Harvard mathematician answers 150-year-old chess problem

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The queen is the most powerful piece on the chessboard. Unlike any other (including the king), it can move any number of squares vertically, horizontally, or diagonally.

Now consider this 's gambit: If you put eight of them on a standard board of eight squares by eight squares, how many ways could they be arranged so that none could attack the other? Turns out there are 92. But what if you place an even larger number of queens on a chessboard of the same relative size, say, 1,000 queens on a 1,000-by-1,000 square chessboard, or even a million queens on a similarly sized board?

The original version of the n-queens first appeared in a German chess magazine in 1848 as the eight-queens problem, and the correct answer emerged a couple of years later. Then in 1869, the more expansive version of the problem surfaced and remained unanswered until late last year, when a Harvard mathematician provided an almost definitive answer.

Michael Simkin, a postdoctoral fellow at the Center of Mathematical Sciences and Applications, calculated that there are about (0.143n)n ways the queens can be placed so none are attacking each other on giant n-by-n chessboards.

Simkin's final equation doesn't provide the exact answer but instead simply says this figure is as close to the actual number as you can get right now. The 0.143 figure, which represents an average level of uncertainty in the variable's possible outcome, is multiplied by whatever n is and then raised to the power of n to get the answer.

On the extremely large chessboard with one million queens, for example, 0.143 would be multiplied by one million, coming out to about 143,000. That figure would then be raised to the power of one million, meaning it's multiplied by itself that many times. The final answer is a figure with five million digits.

Simkin was able to come up with the equation by understanding the underlying pattern for how large numbers of queens would have to be distributed on these enormous chessboards—whether they'd be concentrated in the middle or on the edges—and then applying well-known mathematical techniques and algorithms.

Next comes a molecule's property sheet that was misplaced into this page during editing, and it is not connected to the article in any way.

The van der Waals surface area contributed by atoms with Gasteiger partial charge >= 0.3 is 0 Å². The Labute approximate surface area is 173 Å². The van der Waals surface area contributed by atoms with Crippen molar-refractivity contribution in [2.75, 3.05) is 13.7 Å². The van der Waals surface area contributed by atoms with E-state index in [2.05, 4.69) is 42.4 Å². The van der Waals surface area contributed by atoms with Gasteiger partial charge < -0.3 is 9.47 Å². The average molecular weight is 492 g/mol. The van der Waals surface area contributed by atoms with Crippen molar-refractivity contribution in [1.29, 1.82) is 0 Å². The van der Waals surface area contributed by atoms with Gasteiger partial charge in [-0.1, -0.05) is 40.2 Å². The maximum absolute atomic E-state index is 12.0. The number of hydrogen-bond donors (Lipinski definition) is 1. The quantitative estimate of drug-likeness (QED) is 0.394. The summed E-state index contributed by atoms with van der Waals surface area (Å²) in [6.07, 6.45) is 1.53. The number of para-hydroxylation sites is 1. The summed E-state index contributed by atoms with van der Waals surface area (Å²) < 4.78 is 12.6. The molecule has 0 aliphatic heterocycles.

"If you were to tell me I want you to put your queens in such-and-such way on the board, then I would be able to analyze the algorithm and tell you how many solutions there are that match this constraint," Simkin said. "In formal terms, it reduces the problem to an optimization problem."

By focusing on the spaces that have the greater chances of being occupied, Simkin figured out how many queens would be in each section of the board and came up with a formula for to get a valid number of configurations. The calculations resulted in what's known as the lower bound—the minimum number of possible configurations.

Once he had that number, Simkin then used a strategy known as the entropy method to find the upper bound, which is the highest number of possible configurations.

Simkin found the lower bound answer almost perfectly matches the upper bound answer. Simply put, it showed that the exact answer is sandwiched somewhere in between the two bounds in a relatively small mathematical space.

Simkin has been working on the n-queens problem for almost five years. He says that he personally is a terrible chess player but is seeking to improve his game. "I still enjoy the challenge of playing, but, I guess, math is more forgiving," said Simkin, who became interested in the problem because of how he could apply breakthroughs from the field of math he works in called combinatorics, which focuses on counting and problems of selection and arrangements.

Working on the problem has been a test of patience and resilience. Four years ago as a Ph.D. student at Hebrew University of Jerusalem, he visited mathematician and chess wiz Zur Luria at the Swiss Federal Institute of Technology in Zurich. The pair collaborated and developed new techniques to get at an answer. In the end, after two years of work, they only came up with a better lower bound figure and knew they were missing something.

Simkin finished his Ph.D. in 2020 and moved to Boston to start working at Harvard. The problem was always at the back of his mind, and he came back to it when he realized he had to start focusing on spaces the queens would be rather than giving equal weight to each space.

Even though it's theoretically possible to get a bit closer to an even more exact , Simkin for now is happy to let someone else come to it.

"I think that I may personally be done with the n-queens problem for a while, not because there isn't anything more to do with it but just because of I've been dreaming about chess and I'm ready to move on with my life," he said.

More information: Michael Simkin, The number of n-queens configurations. arXiv:2107.13460v2 [math.CO], arxiv.org/abs/2107.13460

Provided by Harvard University

This story is published courtesy of the Harvard Gazette, Harvard University's official newspaper. For additional university news, visit Harvard.edu.

Citation: Harvard mathematician answers 150-year-old chess problem (2022, January 24) retrieved 20 May 2024 from https://phys.org/news/2022-01-harvard-mathematician-year-old-chess-problem.html
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